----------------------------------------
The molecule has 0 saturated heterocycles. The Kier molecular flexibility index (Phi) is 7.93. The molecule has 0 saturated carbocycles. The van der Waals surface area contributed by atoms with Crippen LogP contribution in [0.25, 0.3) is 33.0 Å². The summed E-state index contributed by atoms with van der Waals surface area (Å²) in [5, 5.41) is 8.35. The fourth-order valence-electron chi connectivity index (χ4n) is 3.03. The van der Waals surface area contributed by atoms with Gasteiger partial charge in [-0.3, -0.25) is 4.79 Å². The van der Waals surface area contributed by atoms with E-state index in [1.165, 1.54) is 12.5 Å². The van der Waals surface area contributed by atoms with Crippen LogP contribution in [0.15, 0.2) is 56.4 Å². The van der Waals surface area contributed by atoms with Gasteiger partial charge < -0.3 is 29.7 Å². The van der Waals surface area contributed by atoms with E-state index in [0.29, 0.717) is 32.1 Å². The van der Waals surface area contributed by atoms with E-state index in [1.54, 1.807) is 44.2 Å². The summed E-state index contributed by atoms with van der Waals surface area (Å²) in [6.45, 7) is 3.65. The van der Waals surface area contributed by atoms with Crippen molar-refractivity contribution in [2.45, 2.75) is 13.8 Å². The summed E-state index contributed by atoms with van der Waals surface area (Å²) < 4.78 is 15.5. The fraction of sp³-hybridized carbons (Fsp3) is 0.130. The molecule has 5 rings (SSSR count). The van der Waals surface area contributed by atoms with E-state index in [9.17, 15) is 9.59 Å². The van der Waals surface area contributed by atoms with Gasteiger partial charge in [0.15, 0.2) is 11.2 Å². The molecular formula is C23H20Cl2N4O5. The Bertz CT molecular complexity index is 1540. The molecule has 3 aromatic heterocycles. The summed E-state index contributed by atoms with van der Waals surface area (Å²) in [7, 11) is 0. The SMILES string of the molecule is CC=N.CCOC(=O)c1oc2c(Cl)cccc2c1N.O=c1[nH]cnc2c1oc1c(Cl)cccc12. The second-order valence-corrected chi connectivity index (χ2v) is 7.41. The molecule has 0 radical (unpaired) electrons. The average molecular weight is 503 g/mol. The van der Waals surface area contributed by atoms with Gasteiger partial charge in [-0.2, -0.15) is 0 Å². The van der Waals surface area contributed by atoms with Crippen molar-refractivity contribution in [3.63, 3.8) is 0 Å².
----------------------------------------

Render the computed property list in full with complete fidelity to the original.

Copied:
The molecule has 0 saturated heterocycles. The Kier molecular flexibility index (Phi) is 7.93. The molecule has 0 saturated carbocycles. The van der Waals surface area contributed by atoms with Crippen LogP contribution in [0.25, 0.3) is 33.0 Å². The summed E-state index contributed by atoms with van der Waals surface area (Å²) in [5, 5.41) is 8.35. The fourth-order valence-electron chi connectivity index (χ4n) is 3.03. The van der Waals surface area contributed by atoms with Gasteiger partial charge in [-0.3, -0.25) is 4.79 Å². The van der Waals surface area contributed by atoms with E-state index in [1.165, 1.54) is 12.5 Å². The van der Waals surface area contributed by atoms with Crippen LogP contribution in [0.15, 0.2) is 56.4 Å². The van der Waals surface area contributed by atoms with Gasteiger partial charge < -0.3 is 29.7 Å². The van der Waals surface area contributed by atoms with E-state index in [0.29, 0.717) is 32.1 Å². The van der Waals surface area contributed by atoms with E-state index in [1.54, 1.807) is 44.2 Å². The summed E-state index contributed by atoms with van der Waals surface area (Å²) in [6.45, 7) is 3.65. The van der Waals surface area contributed by atoms with Crippen molar-refractivity contribution in [2.45, 2.75) is 13.8 Å². The summed E-state index contributed by atoms with van der Waals surface area (Å²) < 4.78 is 15.5. The fraction of sp³-hybridized carbons (Fsp3) is 0.130. The molecule has 5 rings (SSSR count). The van der Waals surface area contributed by atoms with E-state index in [9.17, 15) is 9.59 Å². The van der Waals surface area contributed by atoms with Gasteiger partial charge in [0.15, 0.2) is 11.2 Å². The molecular formula is C23H20Cl2N4O5. The Bertz CT molecular complexity index is 1540. The molecule has 3 aromatic heterocycles. The summed E-state index contributed by atoms with van der Waals surface area (Å²) in [7, 11) is 0. The SMILES string of the molecule is CC=N.CCOC(=O)c1oc2c(Cl)cccc2c1N.O=c1[nH]cnc2c1oc1c(Cl)cccc12. The second-order valence-corrected chi connectivity index (χ2v) is 7.41. The molecule has 0 radical (unpaired) electrons. The average molecular weight is 503 g/mol. The van der Waals surface area contributed by atoms with Gasteiger partial charge in [-0.2, -0.15) is 0 Å². The van der Waals surface area contributed by atoms with Crippen molar-refractivity contribution in [3.63, 3.8) is 0 Å².